On Linux, Vagrant (https://docs.vagrantup.com/v2) is nice – you have a simple vagrant script, run it, and out pops a completely fresh Linux image. This makes maintaining systems easy – as long as you keep per-machine data largely on servers or off the root image, you can always be using brand-new fit-to-purpose systems. And to that purpose, there are a large number of base boxes you can build your Vagrant-customized VM on top of:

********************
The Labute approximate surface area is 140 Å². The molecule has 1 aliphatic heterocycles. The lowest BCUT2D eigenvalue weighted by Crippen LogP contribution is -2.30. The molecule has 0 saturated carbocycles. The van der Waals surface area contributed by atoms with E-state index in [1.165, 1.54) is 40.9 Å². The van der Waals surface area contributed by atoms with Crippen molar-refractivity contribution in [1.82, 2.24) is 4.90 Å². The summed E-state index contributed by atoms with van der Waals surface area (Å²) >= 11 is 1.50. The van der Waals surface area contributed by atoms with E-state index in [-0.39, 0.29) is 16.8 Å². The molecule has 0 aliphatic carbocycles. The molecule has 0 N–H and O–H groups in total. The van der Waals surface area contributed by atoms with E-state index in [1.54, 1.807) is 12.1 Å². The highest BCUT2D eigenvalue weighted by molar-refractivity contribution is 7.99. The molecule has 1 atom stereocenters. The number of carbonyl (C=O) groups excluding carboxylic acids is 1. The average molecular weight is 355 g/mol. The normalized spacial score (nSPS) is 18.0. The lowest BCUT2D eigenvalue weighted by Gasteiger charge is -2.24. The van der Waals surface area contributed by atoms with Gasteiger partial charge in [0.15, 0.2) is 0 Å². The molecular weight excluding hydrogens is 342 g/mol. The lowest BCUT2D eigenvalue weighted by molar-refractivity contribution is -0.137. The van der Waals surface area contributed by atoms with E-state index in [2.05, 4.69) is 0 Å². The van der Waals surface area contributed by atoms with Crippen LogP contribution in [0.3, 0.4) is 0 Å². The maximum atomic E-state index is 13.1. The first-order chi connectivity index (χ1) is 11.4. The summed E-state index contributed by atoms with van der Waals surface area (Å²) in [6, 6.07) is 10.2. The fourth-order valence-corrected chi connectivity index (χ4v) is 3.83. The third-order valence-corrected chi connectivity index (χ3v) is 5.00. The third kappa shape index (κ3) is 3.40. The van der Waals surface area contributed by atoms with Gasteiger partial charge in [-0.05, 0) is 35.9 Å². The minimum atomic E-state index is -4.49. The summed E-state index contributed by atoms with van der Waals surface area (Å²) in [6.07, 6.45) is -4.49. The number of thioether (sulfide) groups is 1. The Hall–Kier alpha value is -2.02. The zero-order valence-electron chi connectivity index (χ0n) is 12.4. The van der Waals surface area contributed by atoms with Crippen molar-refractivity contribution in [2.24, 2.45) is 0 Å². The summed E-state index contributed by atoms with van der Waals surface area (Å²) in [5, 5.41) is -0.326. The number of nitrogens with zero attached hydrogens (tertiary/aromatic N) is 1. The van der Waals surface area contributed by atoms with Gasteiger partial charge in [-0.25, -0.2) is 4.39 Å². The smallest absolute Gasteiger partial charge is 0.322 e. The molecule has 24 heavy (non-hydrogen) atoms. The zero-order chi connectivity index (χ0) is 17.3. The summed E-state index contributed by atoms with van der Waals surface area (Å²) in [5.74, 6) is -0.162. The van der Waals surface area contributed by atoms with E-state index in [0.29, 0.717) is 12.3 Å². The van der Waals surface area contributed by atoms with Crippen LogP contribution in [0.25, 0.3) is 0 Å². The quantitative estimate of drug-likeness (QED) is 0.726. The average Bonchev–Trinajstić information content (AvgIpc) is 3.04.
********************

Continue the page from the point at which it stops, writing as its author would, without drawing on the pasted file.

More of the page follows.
I’d like the same for Windows, for a large number of reasons. Vagrant is ALMOST that tool.
Vagrant 1.6 or later supports Windows fairly well, there are workarounds if you use older versions of Vagrant
You can boot Windows from a VHD disk image, meaning you can run Vagrant to create your image, then actually boot and run from it, rather than running it in a VM.
Your host OS has to be Windows 7 Ultimate/Enterprise, Windows 8, or Windows Server 2008/2012. I think.